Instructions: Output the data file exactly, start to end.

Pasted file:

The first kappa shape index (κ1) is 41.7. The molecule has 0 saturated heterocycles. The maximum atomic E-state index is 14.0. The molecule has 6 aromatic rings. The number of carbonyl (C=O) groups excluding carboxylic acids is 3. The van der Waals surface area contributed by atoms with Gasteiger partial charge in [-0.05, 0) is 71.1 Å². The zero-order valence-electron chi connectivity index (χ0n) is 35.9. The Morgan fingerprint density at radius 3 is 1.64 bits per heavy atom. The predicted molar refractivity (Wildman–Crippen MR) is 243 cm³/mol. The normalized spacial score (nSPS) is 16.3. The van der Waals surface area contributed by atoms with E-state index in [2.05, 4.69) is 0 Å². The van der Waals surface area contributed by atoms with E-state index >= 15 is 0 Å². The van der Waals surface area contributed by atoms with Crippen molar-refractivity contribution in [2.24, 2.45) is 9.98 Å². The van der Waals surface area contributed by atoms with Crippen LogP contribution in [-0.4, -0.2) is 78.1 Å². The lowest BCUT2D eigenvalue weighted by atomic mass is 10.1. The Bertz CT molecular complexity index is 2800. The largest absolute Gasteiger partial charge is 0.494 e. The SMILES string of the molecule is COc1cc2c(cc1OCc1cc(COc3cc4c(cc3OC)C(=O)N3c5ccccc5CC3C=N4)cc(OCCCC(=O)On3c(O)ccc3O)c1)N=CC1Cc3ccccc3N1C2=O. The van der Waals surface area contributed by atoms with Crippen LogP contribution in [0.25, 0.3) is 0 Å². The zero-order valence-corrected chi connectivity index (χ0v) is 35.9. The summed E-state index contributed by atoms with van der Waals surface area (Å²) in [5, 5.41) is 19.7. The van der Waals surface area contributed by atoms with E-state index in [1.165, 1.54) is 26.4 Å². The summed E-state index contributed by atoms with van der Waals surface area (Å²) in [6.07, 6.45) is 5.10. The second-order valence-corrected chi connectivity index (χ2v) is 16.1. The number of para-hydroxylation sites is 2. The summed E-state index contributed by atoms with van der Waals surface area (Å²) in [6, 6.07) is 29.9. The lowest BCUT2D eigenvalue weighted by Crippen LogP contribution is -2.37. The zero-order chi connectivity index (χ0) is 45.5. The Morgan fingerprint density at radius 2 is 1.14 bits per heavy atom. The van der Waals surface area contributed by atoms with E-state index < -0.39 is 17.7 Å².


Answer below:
The first kappa shape index (κ1) is 41.7. The molecule has 0 saturated heterocycles. The maximum atomic E-state index is 14.0. The molecule has 6 aromatic rings. The number of carbonyl (C=O) groups excluding carboxylic acids is 3. The van der Waals surface area contributed by atoms with Gasteiger partial charge in [-0.05, 0) is 71.1 Å². The zero-order valence-electron chi connectivity index (χ0n) is 35.9. The Morgan fingerprint density at radius 3 is 1.64 bits per heavy atom. The predicted molar refractivity (Wildman–Crippen MR) is 243 cm³/mol. The normalized spacial score (nSPS) is 16.3. The van der Waals surface area contributed by atoms with E-state index in [2.05, 4.69) is 0 Å². The van der Waals surface area contributed by atoms with E-state index >= 15 is 0 Å². The van der Waals surface area contributed by atoms with Crippen molar-refractivity contribution in [2.24, 2.45) is 9.98 Å². The van der Waals surface area contributed by atoms with Crippen LogP contribution in [-0.4, -0.2) is 78.1 Å². The lowest BCUT2D eigenvalue weighted by atomic mass is 10.1. The Bertz CT molecular complexity index is 2800. The largest absolute Gasteiger partial charge is 0.494 e. The SMILES string of the molecule is COc1cc2c(cc1OCc1cc(COc3cc4c(cc3OC)C(=O)N3c5ccccc5CC3C=N4)cc(OCCCC(=O)On3c(O)ccc3O)c1)N=CC1Cc3ccccc3N1C2=O. The van der Waals surface area contributed by atoms with Crippen LogP contribution in [0.25, 0.3) is 0 Å². The zero-order valence-corrected chi connectivity index (χ0v) is 35.9. The summed E-state index contributed by atoms with van der Waals surface area (Å²) in [5, 5.41) is 19.7. The van der Waals surface area contributed by atoms with E-state index in [1.165, 1.54) is 26.4 Å². The summed E-state index contributed by atoms with van der Waals surface area (Å²) in [6.07, 6.45) is 5.10. The second-order valence-corrected chi connectivity index (χ2v) is 16.1. The number of para-hydroxylation sites is 2. The summed E-state index contributed by atoms with van der Waals surface area (Å²) in [6, 6.07) is 29.9. The lowest BCUT2D eigenvalue weighted by Crippen LogP contribution is -2.37. The zero-order chi connectivity index (χ0) is 45.5. The Morgan fingerprint density at radius 2 is 1.14 bits per heavy atom. The van der Waals surface area contributed by atoms with E-state index < -0.39 is 17.7 Å².